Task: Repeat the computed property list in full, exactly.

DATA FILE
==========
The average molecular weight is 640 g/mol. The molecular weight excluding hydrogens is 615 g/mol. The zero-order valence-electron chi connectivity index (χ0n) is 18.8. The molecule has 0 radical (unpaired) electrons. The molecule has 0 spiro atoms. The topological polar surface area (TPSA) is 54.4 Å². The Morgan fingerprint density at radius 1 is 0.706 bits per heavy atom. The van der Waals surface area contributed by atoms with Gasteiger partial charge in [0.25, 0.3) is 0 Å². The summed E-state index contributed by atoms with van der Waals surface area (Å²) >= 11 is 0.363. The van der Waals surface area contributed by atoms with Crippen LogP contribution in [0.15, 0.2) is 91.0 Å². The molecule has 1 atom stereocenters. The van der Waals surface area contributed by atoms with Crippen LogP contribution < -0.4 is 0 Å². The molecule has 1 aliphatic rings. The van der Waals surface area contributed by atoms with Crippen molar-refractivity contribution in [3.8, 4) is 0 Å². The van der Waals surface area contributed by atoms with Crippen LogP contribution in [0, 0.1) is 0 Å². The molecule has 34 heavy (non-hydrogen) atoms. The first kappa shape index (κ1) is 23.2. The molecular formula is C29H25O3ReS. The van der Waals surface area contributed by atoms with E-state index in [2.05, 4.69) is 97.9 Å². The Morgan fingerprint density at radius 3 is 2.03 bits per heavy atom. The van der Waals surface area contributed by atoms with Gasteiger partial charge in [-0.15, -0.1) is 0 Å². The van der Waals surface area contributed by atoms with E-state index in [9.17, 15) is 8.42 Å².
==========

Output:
The average molecular weight is 640 g/mol. The molecular weight excluding hydrogens is 615 g/mol. The zero-order valence-electron chi connectivity index (χ0n) is 18.8. The molecule has 0 radical (unpaired) electrons. The molecule has 0 spiro atoms. The topological polar surface area (TPSA) is 54.4 Å². The Morgan fingerprint density at radius 1 is 0.706 bits per heavy atom. The van der Waals surface area contributed by atoms with Gasteiger partial charge in [0.25, 0.3) is 0 Å². The summed E-state index contributed by atoms with van der Waals surface area (Å²) >= 11 is 0.363. The van der Waals surface area contributed by atoms with Crippen LogP contribution in [0.15, 0.2) is 91.0 Å². The molecule has 1 atom stereocenters. The van der Waals surface area contributed by atoms with Crippen LogP contribution < -0.4 is 0 Å². The molecule has 1 aliphatic rings. The van der Waals surface area contributed by atoms with Crippen molar-refractivity contribution in [3.8, 4) is 0 Å². The van der Waals surface area contributed by atoms with Crippen LogP contribution in [0, 0.1) is 0 Å². The molecule has 34 heavy (non-hydrogen) atoms. The first kappa shape index (κ1) is 23.2. The molecular formula is C29H25O3ReS. The van der Waals surface area contributed by atoms with E-state index in [2.05, 4.69) is 97.9 Å². The Morgan fingerprint density at radius 3 is 2.03 bits per heavy atom. The van der Waals surface area contributed by atoms with Gasteiger partial charge in [-0.15, -0.1) is 0 Å². The van der Waals surface area contributed by atoms with E-state index in [9.17, 15) is 8.42 Å².